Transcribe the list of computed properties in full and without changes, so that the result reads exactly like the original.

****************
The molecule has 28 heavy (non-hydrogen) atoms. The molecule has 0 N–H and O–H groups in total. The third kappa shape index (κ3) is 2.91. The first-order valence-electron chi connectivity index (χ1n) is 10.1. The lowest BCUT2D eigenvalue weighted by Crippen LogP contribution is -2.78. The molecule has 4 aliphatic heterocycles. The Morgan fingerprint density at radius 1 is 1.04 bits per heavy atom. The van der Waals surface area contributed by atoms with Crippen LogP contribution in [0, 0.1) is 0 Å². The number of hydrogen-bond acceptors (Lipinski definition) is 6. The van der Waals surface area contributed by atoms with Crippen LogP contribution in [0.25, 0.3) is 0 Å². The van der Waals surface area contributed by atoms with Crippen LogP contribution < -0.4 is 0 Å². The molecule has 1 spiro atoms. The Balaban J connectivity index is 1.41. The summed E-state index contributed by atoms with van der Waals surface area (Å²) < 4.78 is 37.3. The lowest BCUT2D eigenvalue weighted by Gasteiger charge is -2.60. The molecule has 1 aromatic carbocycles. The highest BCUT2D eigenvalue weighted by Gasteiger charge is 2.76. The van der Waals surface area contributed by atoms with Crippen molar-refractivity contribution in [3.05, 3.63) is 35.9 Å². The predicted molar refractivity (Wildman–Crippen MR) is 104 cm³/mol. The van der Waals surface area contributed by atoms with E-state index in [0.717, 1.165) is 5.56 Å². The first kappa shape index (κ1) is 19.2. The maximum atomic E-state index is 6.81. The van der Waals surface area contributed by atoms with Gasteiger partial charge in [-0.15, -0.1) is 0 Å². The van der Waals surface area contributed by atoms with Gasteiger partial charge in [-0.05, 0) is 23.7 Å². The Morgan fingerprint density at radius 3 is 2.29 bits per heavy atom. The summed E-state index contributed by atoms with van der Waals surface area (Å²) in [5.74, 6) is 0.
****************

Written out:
The molecule has 28 heavy (non-hydrogen) atoms. The molecule has 0 N–H and O–H groups in total. The third kappa shape index (κ3) is 2.91. The first-order valence-electron chi connectivity index (χ1n) is 10.1. The lowest BCUT2D eigenvalue weighted by Crippen LogP contribution is -2.78. The molecule has 4 aliphatic heterocycles. The Morgan fingerprint density at radius 1 is 1.04 bits per heavy atom. The van der Waals surface area contributed by atoms with Crippen LogP contribution in [0, 0.1) is 0 Å². The number of hydrogen-bond acceptors (Lipinski definition) is 6. The van der Waals surface area contributed by atoms with Crippen LogP contribution in [0.25, 0.3) is 0 Å². The van der Waals surface area contributed by atoms with Crippen LogP contribution < -0.4 is 0 Å². The molecule has 1 spiro atoms. The Balaban J connectivity index is 1.41. The summed E-state index contributed by atoms with van der Waals surface area (Å²) < 4.78 is 37.3. The lowest BCUT2D eigenvalue weighted by Gasteiger charge is -2.60. The molecule has 1 aromatic carbocycles. The highest BCUT2D eigenvalue weighted by Gasteiger charge is 2.76. The van der Waals surface area contributed by atoms with Crippen molar-refractivity contribution in [3.05, 3.63) is 35.9 Å². The predicted molar refractivity (Wildman–Crippen MR) is 104 cm³/mol. The van der Waals surface area contributed by atoms with E-state index in [0.717, 1.165) is 5.56 Å². The first kappa shape index (κ1) is 19.2. The maximum atomic E-state index is 6.81. The van der Waals surface area contributed by atoms with Gasteiger partial charge in [-0.15, -0.1) is 0 Å². The van der Waals surface area contributed by atoms with Gasteiger partial charge in [-0.05, 0) is 23.7 Å². The Morgan fingerprint density at radius 3 is 2.29 bits per heavy atom. The summed E-state index contributed by atoms with van der Waals surface area (Å²) in [5.74, 6) is 0.